Stefan Koehler sees the world on two wheels.

Koehler, associate director of licensing for U-M Tech Transfer, has ridden his bicycle in more than 20 countries, soaking up the scenery and culture during trips that are often more exciting than traveling by car.

“What I like most about bicycle touring is that you can ride through towns and villages and talk to locals,” he said. “It’s a great way to experience the culture and see a lot.”

Koehler discovered bicycle touring when he was a college student in his native Germany. East Germany and West Germany had just reunited following the removal of the Berlin Wall, and Koehler and a friend decided to ride their bikes around the country.

Stefan Koehler, associate director of licensing for U-M Tech Transfer, poses with children he met while riding his bicycle in India. (Photo courtesy of Stefan Koehler)
Stefan Koehler, associate director of licensing for U-M Tech Transfer, poses with children he met while riding his bicycle in India. (Photo courtesy of Stefan Koehler)

“That was one of the best tours of my life, as people on the streets and roads stopped because they were so excited that we were one country. People hugged us on the street,” he said.

The bicycle tour in Germany is among Koehler’s favorite trips. He also especially enjoyed a visit to India and riding on the Pamir Highway, one of the highest-altitude mountain roads in the world, in Tajikistan and Kyrgyzstan.

Koehler plans his routes ahead of time, typically riding between 40 and 60 miles a day. A tour can last anywhere from a few days to a couple of weeks.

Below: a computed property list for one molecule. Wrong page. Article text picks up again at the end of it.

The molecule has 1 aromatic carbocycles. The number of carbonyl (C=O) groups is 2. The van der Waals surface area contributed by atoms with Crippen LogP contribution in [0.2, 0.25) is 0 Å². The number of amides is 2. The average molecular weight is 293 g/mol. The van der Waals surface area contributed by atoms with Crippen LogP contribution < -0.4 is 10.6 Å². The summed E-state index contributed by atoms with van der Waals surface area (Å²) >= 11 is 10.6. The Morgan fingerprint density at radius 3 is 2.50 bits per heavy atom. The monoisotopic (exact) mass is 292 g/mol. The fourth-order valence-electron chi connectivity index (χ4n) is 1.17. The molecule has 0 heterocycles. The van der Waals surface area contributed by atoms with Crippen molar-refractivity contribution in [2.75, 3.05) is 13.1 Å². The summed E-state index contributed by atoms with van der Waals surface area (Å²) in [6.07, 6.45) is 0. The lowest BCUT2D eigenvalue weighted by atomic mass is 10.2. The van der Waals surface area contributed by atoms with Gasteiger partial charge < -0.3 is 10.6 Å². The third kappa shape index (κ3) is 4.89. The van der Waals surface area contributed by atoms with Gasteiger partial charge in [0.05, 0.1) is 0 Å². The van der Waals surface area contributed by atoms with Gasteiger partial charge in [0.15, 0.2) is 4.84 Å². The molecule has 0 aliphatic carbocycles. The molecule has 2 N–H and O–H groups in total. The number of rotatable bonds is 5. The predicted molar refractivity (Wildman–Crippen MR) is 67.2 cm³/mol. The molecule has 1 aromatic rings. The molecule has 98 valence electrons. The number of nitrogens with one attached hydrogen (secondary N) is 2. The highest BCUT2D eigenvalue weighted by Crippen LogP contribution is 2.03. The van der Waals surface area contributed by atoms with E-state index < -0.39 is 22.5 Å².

Because his days can be unpredictable, Koehler usually doesn’t make advanced plans for lodging. He stays in small hotels and occasionally is invited into people’s homes. He also likes to take his tent and camp when touring a scenic and safe area.  

Koehler’s bicycle, made by Oregon-based company Bike Friday, is foldable, making it easy to take on a train or airplane. He packs all of his belonging in a handlebar bag and in panniers, which are bags that attach to the sides of his bicycle. 

Koehler often travels solo. Some of his friends and colleagues have told him they worry about his safety, but Koehler said he takes precautions, and that often the biggest risk seems to be traffic.

Koehler has visited Iran, Laos, China, France, Colombia, Rwanda, Uganda and many other places. One of his most memorable experiences was when he was in rural India and met a family of farmers who invited him to eat dinner and stay the night with them. 

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“I was sitting there in the living room, but it was also the bedroom for the entire family where they would sleep there on the floor at night,” he said. “They offered me food. It was excellent. The lights went off a couple of times because the electricity was out. I looked to the left, and it was the same room, and there were a few cows, all under one roof.”

Earlier this year, Koehler took a trip along the shoreline of Lake Michigan from Traverse City to Muskegon, where he really enjoyed the beautiful scenery. He canceled planned trips to Japan and Russia because of the coronavirus pandemic.

Koehler said he can’t wait to go on another international bicycle tour when it becomes safe to travel again.

“I really think it’s a great way to see the world,” he said.

Stefan Koehler poses in summer 2019 in Sichuan Province, China, with a Tibetan monastery in the background. (Photo courtesy of Stefan Koehler)
Stefan Koehler poses in summer 2019 in Sichuan Province, China, with a Tibetan monastery in the background. (Photo courtesy of Stefan Koehler)
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